Ken Ruta, a highly skilled actor who was a fixture on Bay Area stages for more than five decades, died last month at the age of 89, and his death is only being confirmed by the Chronicle now. The cause was reportedly pneumonia brought on by a summer case of COVID-19.

Ruta had already been cast to reprise a role this December he has played at A.C.T. for over 15 years, that of the ghost of Jacob Marley in A Christmas Carol — who comes to warn Ebenezer Scrooge that he'll be visited by three ghosts. It would have been the first time he had done the role since 2019, which is the last time A.C.T. staged the holiday-season play.

The Ghost of Jacob Marley (Ken Ruta) visits Ebenezer Scrooge (James Carpenter) and tells him that three spirits will visit him during the night in A.C.T.’s celebrated production of the Charles Dickens classic, A Christmas Carol. Photo: Kevin Berne

As the Chronicle reports, Ruta died at home on August 28 after testing positive for COVID in early August.

Ken Ruta was born in 1933 in Chicago and briefly attended Northwestern University before leaving to study acting at the Goodman Theatre. He was one of the original members of ACT's company when it moved to San Francisco from Pittsburg in 1967, and Ruta was a frequent collaborator with the theater's founding artistic director William Ball.

James Carpenter, another veteran of local stages and member of ACT's company of actors who played opposite Ruta many times over the years, including as Scrooge, tells the Chronicle, "Ken brought his character to life through his own wisdom and gravitas. Ken knew the weight of each word in the message he was delivering, no matter what the role he was playing."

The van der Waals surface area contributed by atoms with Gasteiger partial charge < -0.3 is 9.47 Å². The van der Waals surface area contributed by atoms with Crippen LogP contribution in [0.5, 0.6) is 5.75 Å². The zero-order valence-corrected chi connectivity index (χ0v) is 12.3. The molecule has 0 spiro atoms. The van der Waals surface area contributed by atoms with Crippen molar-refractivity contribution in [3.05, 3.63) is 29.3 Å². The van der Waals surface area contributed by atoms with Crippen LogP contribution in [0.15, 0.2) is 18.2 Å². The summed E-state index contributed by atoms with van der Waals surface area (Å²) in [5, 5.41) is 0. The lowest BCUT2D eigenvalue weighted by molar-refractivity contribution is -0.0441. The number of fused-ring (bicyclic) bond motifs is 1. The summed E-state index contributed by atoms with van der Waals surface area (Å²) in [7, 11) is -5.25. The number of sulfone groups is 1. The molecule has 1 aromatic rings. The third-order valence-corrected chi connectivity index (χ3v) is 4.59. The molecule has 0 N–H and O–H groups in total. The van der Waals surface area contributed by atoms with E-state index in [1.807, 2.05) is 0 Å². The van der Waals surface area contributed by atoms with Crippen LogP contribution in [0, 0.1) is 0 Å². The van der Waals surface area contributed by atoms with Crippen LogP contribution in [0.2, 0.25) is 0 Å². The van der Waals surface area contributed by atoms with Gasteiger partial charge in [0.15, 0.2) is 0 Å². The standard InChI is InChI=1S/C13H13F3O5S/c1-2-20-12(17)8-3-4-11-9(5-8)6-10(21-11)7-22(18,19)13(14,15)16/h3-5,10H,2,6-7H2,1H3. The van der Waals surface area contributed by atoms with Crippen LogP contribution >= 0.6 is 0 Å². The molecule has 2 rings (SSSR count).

ACT is planning a celebration of Ruta's life in December.

Backstage magazine declared Ruta one of America's living treasures in 2019, and they quoted one director who had worked with him as saying, "San Francisco has a treasure as far as acting is concerned—Ken Ruta. Working with a man of Ken's capacities, I feel I've been given a Stradivarius."

Ruta was a consummate actor who could take on character roles that stole shows as effortlessly as the big lead roles of King Lear and Prospero. He bemoaned what he saw as American theater's slipping into an age of flashy sets and visual theater, saying in a 2007 interview with the Mercury News, "[Audiences] don’t want to listen anymore. It’s all about seeing."

"But," he added, "it’s such a joy when you go to see a play that has something to say."

Ken Ruta (left) in Arcadia at A.C.T. in 2013. Photo: Kevin Berne

When asked in the interview if he agreed with assessments that serious theater might be dying out completely, Ruta replied, "They’ve been saying that for years, but it does seem like it gets closer and closer. But then you go and see some new play somewhere in some funky little theater with no scenery and no money, but it’s a play that’s trying to say something, and the people are serious about expressing what the author has written and then … it’s magic."

Ruta was known himself to appear on stages as tiny as the Exit Theater (RIP) in the Tenderloin, and as large as the big-city stages on which he played opposite David Bowie in a national tour of The Elephant Man.

As the Mercury News put it, "There is no major theater in the Bay Area where he hasn’t stolen a show."

Thankfully, Ruta was able to recount some of his history in and anecdotes of the theater in a televised conversation with current ACT Artistic Director Pam MacKinnon in April 2021, as part of their "Virtually Speaking" series last year. And that entire video is below.

Ruta played so many roles, even he had likely lost count — a few highlights are given in the video above, and About the Artists has a rundown that goes back a couple of decades.

As he told Backstage in 2019, "At this age, you don't know where your life leaves off and the people you play begin. Why do we become actors? There's such an abundance of life in you that you want to live all these lives. There's so much you put in the coal bin of your mind over the years."